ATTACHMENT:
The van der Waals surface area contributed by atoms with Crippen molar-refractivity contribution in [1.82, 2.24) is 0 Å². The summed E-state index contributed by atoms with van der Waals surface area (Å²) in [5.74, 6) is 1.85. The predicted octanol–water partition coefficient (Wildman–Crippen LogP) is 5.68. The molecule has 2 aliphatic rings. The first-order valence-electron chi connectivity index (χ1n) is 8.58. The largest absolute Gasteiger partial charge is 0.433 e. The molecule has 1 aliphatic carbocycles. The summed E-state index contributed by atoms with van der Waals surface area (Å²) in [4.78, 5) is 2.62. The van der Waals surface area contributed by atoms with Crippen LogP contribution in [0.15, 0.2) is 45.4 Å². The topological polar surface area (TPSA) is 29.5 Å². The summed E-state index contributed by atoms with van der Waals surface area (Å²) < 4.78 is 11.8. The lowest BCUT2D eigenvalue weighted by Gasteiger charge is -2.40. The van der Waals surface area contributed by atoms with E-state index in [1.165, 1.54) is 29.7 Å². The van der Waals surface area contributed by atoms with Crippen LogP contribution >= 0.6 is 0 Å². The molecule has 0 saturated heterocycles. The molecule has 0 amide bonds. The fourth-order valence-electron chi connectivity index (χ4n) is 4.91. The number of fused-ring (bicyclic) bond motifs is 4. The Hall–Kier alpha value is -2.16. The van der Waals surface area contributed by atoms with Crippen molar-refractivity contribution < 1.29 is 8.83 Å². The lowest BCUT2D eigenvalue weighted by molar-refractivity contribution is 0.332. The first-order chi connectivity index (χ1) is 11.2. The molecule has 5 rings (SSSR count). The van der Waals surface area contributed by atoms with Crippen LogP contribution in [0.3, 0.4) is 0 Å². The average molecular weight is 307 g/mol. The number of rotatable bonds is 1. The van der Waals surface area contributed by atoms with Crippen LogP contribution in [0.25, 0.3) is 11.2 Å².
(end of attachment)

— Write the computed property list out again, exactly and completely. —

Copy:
The van der Waals surface area contributed by atoms with Crippen molar-refractivity contribution in [1.82, 2.24) is 0 Å². The summed E-state index contributed by atoms with van der Waals surface area (Å²) in [5.74, 6) is 1.85. The predicted octanol–water partition coefficient (Wildman–Crippen LogP) is 5.68. The molecule has 2 aliphatic rings. The first-order valence-electron chi connectivity index (χ1n) is 8.58. The largest absolute Gasteiger partial charge is 0.433 e. The molecule has 1 aliphatic carbocycles. The summed E-state index contributed by atoms with van der Waals surface area (Å²) in [4.78, 5) is 2.62. The van der Waals surface area contributed by atoms with Crippen LogP contribution in [0.15, 0.2) is 45.4 Å². The topological polar surface area (TPSA) is 29.5 Å². The summed E-state index contributed by atoms with van der Waals surface area (Å²) < 4.78 is 11.8. The lowest BCUT2D eigenvalue weighted by Gasteiger charge is -2.40. The van der Waals surface area contributed by atoms with E-state index in [1.165, 1.54) is 29.7 Å². The van der Waals surface area contributed by atoms with Crippen LogP contribution >= 0.6 is 0 Å². The molecule has 0 saturated heterocycles. The molecule has 0 amide bonds. The fourth-order valence-electron chi connectivity index (χ4n) is 4.91. The number of fused-ring (bicyclic) bond motifs is 4. The Hall–Kier alpha value is -2.16. The van der Waals surface area contributed by atoms with Crippen molar-refractivity contribution < 1.29 is 8.83 Å². The lowest BCUT2D eigenvalue weighted by molar-refractivity contribution is 0.332. The first-order chi connectivity index (χ1) is 11.2. The molecule has 5 rings (SSSR count). The van der Waals surface area contributed by atoms with Crippen LogP contribution in [0.3, 0.4) is 0 Å². The average molecular weight is 307 g/mol. The number of rotatable bonds is 1. The van der Waals surface area contributed by atoms with Crippen LogP contribution in [0.25, 0.3) is 11.2 Å².